GT: Yeah. She was a genius. As for leading me, I've read a lot of sci-fi and fantasy over the years, and frankly, as much a love most of it, most of it was either derivative of Conan or of Lord of the Rings, and I'm over those. Nothing against them or those who love them, but I'm with Ursula. Either everybody gets to play, or I'm out.
BC: You've told a lot of types of story in your career — heists, science fiction, superheroes, adventure. What different kinds of writing muscles did you have to bring to this project?
GT: I don't think i'd ever written a straight-up fantasy before this. Maybe one short story. The rest have been urban fantasy (magic in modern settings) or sci-fi-fantasy mashups (magic meets science fiction). Nothing purely IN the genre, so this was that. I like how culture shapes language as much as personal life does, so this sort of thing gives me a chance to flex my idiomatic dialog muscles, and nearly everything I write has a lot of snarky banter in it so …
BC: Can you discuss any research you did to develop these characters and this world?
GT: Yes, but some folks will get mad.
BC: Getting people mad is at least 50% of what Bleeding Cool does. Please, continue.
GT: I love mythology, so "research" means just delving into my store of books on the various ancient faiths; then, I toss out worrying about being faithful to them and just pick out the bits I like for my story. I'm not a big fan of worrying about offending this particular sect or if I used the proper avatar of this or that deity for my story. This isn't a textbook we're writing. You need to KNOW those things, yes, but mostly so you can throw out the bits you don't like or don't need for your story. This world is made up of analogs for ancient Asia, Africa, Scandinavia, and Polynesia. I wanted to mess around with all the versions of them I could.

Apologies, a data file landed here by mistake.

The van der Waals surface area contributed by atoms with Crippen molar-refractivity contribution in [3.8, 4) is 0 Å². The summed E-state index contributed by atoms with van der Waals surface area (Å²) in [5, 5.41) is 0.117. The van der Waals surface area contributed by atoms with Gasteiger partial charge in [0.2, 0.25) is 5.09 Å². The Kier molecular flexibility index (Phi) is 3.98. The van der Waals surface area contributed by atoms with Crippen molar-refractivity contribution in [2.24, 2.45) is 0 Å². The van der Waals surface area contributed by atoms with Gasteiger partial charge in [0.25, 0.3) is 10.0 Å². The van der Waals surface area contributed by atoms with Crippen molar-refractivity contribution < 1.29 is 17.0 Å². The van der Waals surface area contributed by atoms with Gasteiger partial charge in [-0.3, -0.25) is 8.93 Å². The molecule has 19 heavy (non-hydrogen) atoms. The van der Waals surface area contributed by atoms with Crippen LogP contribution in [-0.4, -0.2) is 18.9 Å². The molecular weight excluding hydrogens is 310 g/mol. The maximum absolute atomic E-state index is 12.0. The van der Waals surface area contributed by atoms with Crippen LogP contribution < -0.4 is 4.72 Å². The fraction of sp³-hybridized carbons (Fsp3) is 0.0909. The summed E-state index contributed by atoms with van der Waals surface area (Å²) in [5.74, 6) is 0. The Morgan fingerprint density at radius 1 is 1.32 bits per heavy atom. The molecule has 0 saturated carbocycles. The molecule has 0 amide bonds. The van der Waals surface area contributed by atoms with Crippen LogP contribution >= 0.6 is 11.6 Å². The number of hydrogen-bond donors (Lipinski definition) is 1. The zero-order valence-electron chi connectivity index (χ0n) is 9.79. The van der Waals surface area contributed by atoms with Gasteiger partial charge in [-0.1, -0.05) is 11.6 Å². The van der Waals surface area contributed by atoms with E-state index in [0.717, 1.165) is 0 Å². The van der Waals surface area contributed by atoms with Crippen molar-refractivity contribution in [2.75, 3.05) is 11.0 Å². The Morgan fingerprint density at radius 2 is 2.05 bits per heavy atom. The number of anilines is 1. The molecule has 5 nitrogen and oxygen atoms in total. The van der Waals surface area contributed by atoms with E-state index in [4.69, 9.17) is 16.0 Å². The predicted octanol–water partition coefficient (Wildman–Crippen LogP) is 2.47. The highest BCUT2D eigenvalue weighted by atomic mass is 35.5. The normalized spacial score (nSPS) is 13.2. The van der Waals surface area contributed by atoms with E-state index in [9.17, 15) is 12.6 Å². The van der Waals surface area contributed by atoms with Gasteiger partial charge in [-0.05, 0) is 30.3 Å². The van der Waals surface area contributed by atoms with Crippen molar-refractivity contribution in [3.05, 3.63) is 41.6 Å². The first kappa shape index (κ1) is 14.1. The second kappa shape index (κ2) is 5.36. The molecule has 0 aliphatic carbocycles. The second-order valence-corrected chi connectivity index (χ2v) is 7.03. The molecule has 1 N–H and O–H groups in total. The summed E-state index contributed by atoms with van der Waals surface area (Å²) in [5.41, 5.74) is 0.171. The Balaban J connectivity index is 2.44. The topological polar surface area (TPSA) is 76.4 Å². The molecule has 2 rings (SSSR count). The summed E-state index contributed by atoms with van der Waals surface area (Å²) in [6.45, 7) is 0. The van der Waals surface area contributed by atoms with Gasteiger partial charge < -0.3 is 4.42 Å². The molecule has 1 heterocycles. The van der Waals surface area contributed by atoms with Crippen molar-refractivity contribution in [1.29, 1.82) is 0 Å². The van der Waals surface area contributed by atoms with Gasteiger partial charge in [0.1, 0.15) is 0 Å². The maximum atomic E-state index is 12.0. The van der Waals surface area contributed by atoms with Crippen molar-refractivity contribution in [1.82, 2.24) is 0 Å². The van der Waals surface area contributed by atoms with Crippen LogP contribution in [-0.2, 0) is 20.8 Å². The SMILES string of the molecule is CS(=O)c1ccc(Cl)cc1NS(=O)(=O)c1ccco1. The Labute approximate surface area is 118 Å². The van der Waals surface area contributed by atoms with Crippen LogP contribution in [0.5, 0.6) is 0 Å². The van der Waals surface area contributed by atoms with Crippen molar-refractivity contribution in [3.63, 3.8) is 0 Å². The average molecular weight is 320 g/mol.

More action from Sist3rs by Geoffrey Thorne and used with permission.BC: Without spoiling anything, what are a few things people would be surprised to learn about this fantasy world you're building? What's it called? Is it totally removed from everything we know?
GT: There's sex in it. Tasteful sex, I hope.
BC: Who would want tasteless sex?
GT: I'm not big on exploitation. Generally, sex scenes don't serve the stories they're in, so I consider them a waste of space. THIS story hangs on a sex scene so, it's up to the audience how tasteful. The biggest surprises are part of the mystery of the story, so I can't spoil them. There is a level of real-world brutality based on the time period. It's connected to our world in the same way the Avatar TV series is. Not us, but they feel like us. The biggest surprise is really that I had the nerve to attempt to draw it myself! I'm nowhere near good enough for this story.
BC: You're five weeks in — how much of this story do you expect to share with the world?
GT: Oh, all of it.
BC: That's really specific.
GT: The WEBTOONS thing is new to me, but I'm digging it a lot. The shape of the stories is self-contained. When this arc is done, we might be done with these characters for a while. It's just me writing all this stuff, plus my "day jobs" plus the new stuff I'm not drawing, so I have to do everything in bits.
BC: That's the kind of specificity that people love!
GT: Okay, specifically, this story will conclude and then get set aside in favor of the upcoming WINTER-VERSE project. I have artists on tap for that –, not ME — and the venues for those books isn't determined yet. Still deciding if we're staying all-digital and if all the books will be free, going forward. REDJACK #1 is in process and looks GORGEOUS.
BC: Cool. If people want to find out more about you and your other works, where would you send them?
Hannibal Tabu is a writer, journalist, DJ, poet and designer living in south Los Angeles with his wife and children. He's a winner of the 2012 Top Cow Talent Hunt, winner of the 2018-2019 Cultural Trailblazer award from the City of Los Angeles Department of Cultural Affairs, his weekly comic book review column THE BUY PILE can be found on iHeartRadio's Nerd-O-Rama podcast, his reviews can be found on BleedingCool.com, and more information can be found at his website, www.hannibaltabu.com.
Plus, get free weekly web comics on the Operative Network at http://bit.ly/combatshaman.